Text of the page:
I was there the night Brigham “The Battling Bishop” Houston’s winning streak finally came to an end. It was the evening of Oct. 13, 1939. I had just been ordained a teacher the Sunday before. To be honest, I wasn’t that interested in wrestling, but I had been to a match when visiting cousins in California, and so Brother Matheson decided that qualified me to sell programs in exchange for a ringside seat. Wrestling didn’t normally come to Parowan, but The Battling Bishop and his record win streak had gained such popularity in Mormon country that the promoter decided to hit the same circuit of small towns the circus made.
There was a big divide among the ward members between those who considered wrestling an acceptable entertainment and those who didn’t. It seemed strange to me that the same family that’d turn out for the circus would avoid a wrestling match, but I suppose we all have to draw the line somewhere. My parents were fine with it.
It wasn’t a sell out, but we mostly filled the rickety wooden stands under the big top, and I managed to unload all of my programs and get to my ringside seat for the undercard, which featured some hastily recruited local boys. The crowd quickly got into the spirit of things and were soon cheering and booing and throwing popcorn. I wasn’t much interested in the local boys. Even with my limited experience, I knew they were trying to get too cute and fancy with their moves.
The middleweight bout was much better. I don’t think the audience quite appreciated the speed at which Hindu Joe and Miklos Lukacs wrestled, but I was fascinated by the acrobatic way they hurled each other across the ring. Hindu Joe took the first two falls, but Lukacs fought back and won the match by scoring three falls in the final two rounds.
Finally, it was time for the main event. Everyone suddenly stood and applauded as Brother Houston entered the tent. He raised his arms high towards the big top as he strutted in and then stopped to allow a few of the sisters present to run their hands through his massive beard. He stepped under the ropes and made a circuit of the ring to show off his satin cape embroidered with a brace of crossed pistols set over a large beehive.
I’m not sure who started it (I think it may have been me), but before long the crowd was chanting “Bish-op! Bish-op! Bish-op!” Brother Houston ate up the attention. He bowed and flexed and pointed and danced a little jig. Every movement he made was met with cheers and whistles. This went on for a good ten minutes. Finally, the crowd settled down.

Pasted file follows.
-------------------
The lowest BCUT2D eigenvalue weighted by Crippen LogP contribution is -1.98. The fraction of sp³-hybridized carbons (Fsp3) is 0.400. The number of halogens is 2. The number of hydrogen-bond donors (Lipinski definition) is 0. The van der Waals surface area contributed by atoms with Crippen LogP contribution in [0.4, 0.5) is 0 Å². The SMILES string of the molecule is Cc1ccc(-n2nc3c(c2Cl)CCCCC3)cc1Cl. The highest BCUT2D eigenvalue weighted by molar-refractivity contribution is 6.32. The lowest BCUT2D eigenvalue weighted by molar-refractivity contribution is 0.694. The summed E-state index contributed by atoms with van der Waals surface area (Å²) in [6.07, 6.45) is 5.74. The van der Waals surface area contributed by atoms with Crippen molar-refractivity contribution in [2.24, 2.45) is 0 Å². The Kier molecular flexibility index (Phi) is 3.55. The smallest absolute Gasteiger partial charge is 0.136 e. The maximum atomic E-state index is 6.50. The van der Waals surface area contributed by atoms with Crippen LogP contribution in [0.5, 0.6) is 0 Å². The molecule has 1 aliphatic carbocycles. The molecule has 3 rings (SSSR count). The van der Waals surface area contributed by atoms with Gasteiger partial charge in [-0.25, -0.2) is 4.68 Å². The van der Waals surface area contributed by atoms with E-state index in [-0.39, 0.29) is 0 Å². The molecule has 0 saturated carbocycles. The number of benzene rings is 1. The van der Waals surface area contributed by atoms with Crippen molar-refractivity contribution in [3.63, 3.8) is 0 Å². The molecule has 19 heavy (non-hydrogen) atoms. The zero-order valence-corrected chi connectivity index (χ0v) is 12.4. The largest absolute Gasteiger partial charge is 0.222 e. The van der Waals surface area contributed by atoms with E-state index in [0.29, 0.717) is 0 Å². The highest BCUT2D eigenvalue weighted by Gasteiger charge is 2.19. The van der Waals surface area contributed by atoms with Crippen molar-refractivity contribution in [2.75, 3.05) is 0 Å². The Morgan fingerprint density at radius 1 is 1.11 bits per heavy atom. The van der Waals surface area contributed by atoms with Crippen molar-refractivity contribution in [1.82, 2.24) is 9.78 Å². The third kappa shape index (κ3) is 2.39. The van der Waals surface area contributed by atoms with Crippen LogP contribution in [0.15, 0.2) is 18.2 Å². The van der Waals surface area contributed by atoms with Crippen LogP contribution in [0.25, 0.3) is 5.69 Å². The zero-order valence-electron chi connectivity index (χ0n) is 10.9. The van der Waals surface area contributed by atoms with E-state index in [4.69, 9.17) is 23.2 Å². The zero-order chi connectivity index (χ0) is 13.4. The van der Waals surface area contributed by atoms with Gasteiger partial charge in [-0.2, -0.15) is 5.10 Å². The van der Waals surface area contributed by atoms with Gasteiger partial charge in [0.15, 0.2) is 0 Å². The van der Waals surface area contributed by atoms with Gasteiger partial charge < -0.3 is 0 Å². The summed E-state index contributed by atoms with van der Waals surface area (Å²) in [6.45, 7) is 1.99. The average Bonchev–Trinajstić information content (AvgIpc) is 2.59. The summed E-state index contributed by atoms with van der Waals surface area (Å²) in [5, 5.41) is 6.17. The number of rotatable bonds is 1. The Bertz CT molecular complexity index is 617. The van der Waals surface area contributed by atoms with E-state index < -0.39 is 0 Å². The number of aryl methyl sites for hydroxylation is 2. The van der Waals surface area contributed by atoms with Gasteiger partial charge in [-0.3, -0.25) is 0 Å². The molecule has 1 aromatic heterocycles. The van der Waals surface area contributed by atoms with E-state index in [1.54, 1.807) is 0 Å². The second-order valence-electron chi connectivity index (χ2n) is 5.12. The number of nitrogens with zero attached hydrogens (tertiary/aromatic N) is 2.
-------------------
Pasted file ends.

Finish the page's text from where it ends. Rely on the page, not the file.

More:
The promoter took to the ring–a worried look on his face–and announced. “I’m sorry to disappoint you fine ladies and gentlemen but our challenger for the evening hasn’t showed up.”
This was met with boos and hisses. The promoter quieted the crowd back down. Just as he was about to say something, a man stood up in the middle of the stands, and said, “Yes, he has.”
Now, all my friends say that this was just part of the showmanship. But I swear that when that man stood up I was looking right at the promoter (and remember I was there on the front row), and he was as surprised as the rest of us–genuinely surprised because there was a reluctance to his acceptance of the challenge that I don’t think was faked.
Well, the challenger entered the ring to much confusion on the part of the crowd. Partly because of the unexpected introduction, partly because he was an older man with shoulder-length white hair and a short white beard. But then he took off his shirt, and the crowd gasped. While not as tall or heavy as The Battling Bishop, the challenger was quite muscled. Not with the fake bulges you see nowadays. Nope. His muscles were well-defined and ropy, like a sailor or a cowboy.
The referee glanced at the promoter a couple of times, but he just shrugged, so the referee brought the two wrestlers together and started the match.
Now, I have seen some pretty good professional wrestling matches since then but none that can hold a candle to that one. Those two worked the ring with both power and grace, matching acrobatics with raw athleticism as they fluidly moved among a succession of flying kicks, a bevy of clotheslines, all manner of elbows, strikes and chops, and a multitude of drops.
They kept the match close, exchanging takedown for takedown. But in the final moments of the final round, the challenger simply picked the champion up, slammed him down, and pinned him to the mat. The referee glanced at the promoter, who shrugged. The referee counted out the pinfall, and just like that The Battling Bishop’s win streak came to an end.
The crowd murmured and grumbled as they left, but I was ecstatic. What a match! The Battling Bishop had been magnificent. But the challenger had been otherworldly. There was a joy and vitality to him–almost a glow–that I have never seen in any other person over the years. Not in the most accomplished professional athletes or the most charismatic actors or even any of the brethren, a few of whom I have been privileged to meet. You know, the first time I saw Arnold Friberg’s painting of the prophet Abinadi in King Noah’s court, I stopped dead in my tracks. Abinadi looked just like the old man who brought The Battling Bishop’s win streak to an end.
There’s more to the story, though. It was hard to hear what with all the crowd noise, but I’m quite certain that right after he got pinned, I heard Brother Houston’s raspy voice croak, “Thank you, brother. It’s good to see you again.”